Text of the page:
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Monday, September 9, 2013

Community Benefit of Social Media/Internet

Here is some great information from Rachel Goodstein:
Checking the internet for coverage of our kickstarter campaign I came upon several references  in sources I knew about e.g. The Advance, but I am sending this on to all of you because it illustrates how the internet and social media expand communication. 


A woman who blogs and tweets about movies happened to camp at Hoeft State Park during her recent vacation. Here is the link to her post with the archival photos she included and I have copied just  the text below the link. 





Help save a historic theater!

Kickstarter projects have been all the rage lately, with mixed reception from the internettin’ public. Kickstarters linked with the entertainment industry have received a particularly large amount of flack — “Why are rich actors asking for money when they’ve got enough in their bank accounts to fund multiple films?”


Regardless of where you stand on the issue of movie biz crowd-funding, you must admit that every once in a while a very worthy project comes along. While traveling, I stumbled upon one such project.


One of the cities closest to our campground was Rogers City, Michigan. It’s a beautiful place, situated directly on the Lake Huron shoreline. It is possibly most famous for its connection to one of the Great Lakes’ infamous shipwrecks, the loss of the Carl D. Bradley. (Sidenote: There is a fantastic documentary, November Requiem, about the Bradley’s sinking and the aftermath in Rogers City. Even better, if you ever find yourself in Rogers City, visit the Great Lakes Lore Maritime Museum. This museum is home to the Carl D. Bradley’s bell, which was recovered from the wreckage and replaced with a bell engraved with the names of those who lost their lives.) On a lighter note, Rogers City also home to the world’s largest limestone quarry!


While exploring Rogers City I fell in love with their single-screen movie theater. We didn’t catch any films there — there were none showing last week, as the stage was being used for a community theater production — but it also doubles as an ice cream shop (which I made great use of) and a bicycle rental shop!


The Rogers City Theater has been in continuous operation since 1937, and it’s really the only place to see first-run movies in the Rogers City area. A passionate and dedicated owner has put a whole lot of time and money into renovating the theater, restoring some of its original decor, keeping up with building repairs and installing the technology required for the theater to serve not just as a movie house, but as a venue for concerts and stage productions as well.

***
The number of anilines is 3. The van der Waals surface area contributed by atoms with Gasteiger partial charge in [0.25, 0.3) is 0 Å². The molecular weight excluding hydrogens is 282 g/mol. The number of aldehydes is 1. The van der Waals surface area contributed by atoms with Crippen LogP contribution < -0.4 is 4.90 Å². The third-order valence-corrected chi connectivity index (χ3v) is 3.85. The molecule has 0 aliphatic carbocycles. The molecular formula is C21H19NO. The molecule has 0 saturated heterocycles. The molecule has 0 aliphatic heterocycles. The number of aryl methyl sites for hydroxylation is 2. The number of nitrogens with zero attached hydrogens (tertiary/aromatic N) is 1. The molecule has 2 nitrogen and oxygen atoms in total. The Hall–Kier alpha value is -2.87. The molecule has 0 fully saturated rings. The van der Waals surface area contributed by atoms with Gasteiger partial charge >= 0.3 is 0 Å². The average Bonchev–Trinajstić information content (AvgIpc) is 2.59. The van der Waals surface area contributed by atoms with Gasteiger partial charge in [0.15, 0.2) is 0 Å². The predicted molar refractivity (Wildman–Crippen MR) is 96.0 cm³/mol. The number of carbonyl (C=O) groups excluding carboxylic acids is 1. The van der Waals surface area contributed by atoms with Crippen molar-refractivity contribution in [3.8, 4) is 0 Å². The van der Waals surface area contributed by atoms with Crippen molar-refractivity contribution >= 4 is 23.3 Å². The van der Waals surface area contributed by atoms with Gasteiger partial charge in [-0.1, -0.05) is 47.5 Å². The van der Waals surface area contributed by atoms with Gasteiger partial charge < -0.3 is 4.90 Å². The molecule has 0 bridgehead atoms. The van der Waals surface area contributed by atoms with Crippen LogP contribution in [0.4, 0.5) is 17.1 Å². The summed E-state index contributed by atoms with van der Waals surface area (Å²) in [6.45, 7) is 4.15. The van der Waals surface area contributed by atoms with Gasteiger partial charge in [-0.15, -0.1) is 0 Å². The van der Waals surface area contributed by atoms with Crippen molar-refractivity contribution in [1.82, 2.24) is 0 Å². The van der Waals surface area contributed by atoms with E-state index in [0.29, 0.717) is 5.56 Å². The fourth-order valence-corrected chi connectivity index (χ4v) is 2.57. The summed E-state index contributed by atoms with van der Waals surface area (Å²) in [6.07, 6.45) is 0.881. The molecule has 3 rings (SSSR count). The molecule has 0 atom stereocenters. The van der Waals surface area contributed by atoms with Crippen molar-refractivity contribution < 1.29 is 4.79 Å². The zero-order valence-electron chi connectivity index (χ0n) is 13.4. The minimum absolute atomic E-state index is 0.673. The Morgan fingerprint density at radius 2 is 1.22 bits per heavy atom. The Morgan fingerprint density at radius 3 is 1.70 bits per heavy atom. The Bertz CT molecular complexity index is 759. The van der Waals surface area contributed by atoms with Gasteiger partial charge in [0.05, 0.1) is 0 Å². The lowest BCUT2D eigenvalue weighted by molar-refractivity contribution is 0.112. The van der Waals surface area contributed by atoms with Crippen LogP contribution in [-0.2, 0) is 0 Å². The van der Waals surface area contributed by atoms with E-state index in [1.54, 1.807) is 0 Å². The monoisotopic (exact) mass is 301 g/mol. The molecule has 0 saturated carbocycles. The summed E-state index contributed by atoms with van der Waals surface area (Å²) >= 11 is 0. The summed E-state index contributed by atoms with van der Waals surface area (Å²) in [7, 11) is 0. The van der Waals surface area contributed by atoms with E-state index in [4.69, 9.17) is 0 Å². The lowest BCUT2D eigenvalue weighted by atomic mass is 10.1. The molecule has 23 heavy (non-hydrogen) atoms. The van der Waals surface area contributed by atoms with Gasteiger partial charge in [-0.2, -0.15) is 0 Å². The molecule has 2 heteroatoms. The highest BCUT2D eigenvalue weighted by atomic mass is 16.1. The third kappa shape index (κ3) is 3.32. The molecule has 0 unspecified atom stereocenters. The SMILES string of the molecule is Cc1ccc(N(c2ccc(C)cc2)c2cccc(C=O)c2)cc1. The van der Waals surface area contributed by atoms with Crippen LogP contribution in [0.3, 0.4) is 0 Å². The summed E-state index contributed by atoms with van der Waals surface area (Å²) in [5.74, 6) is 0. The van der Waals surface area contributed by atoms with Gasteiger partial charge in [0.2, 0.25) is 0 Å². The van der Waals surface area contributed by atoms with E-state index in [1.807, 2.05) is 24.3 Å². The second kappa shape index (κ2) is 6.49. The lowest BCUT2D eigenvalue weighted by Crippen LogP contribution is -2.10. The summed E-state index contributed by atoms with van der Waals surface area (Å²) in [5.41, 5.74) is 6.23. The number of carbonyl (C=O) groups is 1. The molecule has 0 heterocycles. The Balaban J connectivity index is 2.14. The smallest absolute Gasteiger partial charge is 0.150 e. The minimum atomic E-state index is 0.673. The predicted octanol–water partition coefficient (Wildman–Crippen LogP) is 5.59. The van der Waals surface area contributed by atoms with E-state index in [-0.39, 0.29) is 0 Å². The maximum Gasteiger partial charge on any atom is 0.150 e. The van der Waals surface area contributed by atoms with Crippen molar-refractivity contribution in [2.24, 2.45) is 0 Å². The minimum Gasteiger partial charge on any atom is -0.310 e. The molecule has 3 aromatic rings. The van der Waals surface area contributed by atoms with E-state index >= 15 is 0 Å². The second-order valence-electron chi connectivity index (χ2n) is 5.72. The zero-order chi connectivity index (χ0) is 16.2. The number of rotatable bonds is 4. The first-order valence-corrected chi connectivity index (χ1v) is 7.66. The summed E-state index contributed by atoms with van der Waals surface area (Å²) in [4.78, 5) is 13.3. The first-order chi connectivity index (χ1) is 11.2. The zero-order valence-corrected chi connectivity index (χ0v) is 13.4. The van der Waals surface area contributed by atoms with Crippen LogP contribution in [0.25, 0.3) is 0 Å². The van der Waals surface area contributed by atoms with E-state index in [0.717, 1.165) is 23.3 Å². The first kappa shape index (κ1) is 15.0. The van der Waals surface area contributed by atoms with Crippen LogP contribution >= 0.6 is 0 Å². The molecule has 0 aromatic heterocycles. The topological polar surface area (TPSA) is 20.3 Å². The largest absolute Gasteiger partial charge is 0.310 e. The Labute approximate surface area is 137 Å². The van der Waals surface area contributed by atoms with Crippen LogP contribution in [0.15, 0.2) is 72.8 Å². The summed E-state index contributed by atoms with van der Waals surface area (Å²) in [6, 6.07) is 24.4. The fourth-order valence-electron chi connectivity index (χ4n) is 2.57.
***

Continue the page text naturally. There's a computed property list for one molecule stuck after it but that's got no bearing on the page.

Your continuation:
I love historic theaters and like to give as much support as possible to the wonderful people who make sure that theaters like this stay open. Unfortunately, the dream of preserving Rogers City’s gem of a theater can’t stay alive much longer without the public’s help. With Hollywood continuing to transition to exclusively digital distribution of new releases, the Rogers Theater’s projection equipment is becoming obsolete.


…And that’s where your help (and cash) comes in! The Rogers City Theater’s Kickstarter project has 30 days left. They’re trying to raise $100,000 and so far have raised a little over $60,000 of that, so they’re more than half-way to the finish line! If the $100,00 goal is exceeded, the rest of the money will be used to bring more updates to the theater, particularly more comfortable seating. I urge you all to donate to this project and others like it, to keep small, independent theaters alive and well.


To donate to the Rogers City Theater, visit their Kickstarter page. (You’ve already seen this link if you follow me on Twitter, but I can’t share it enough.)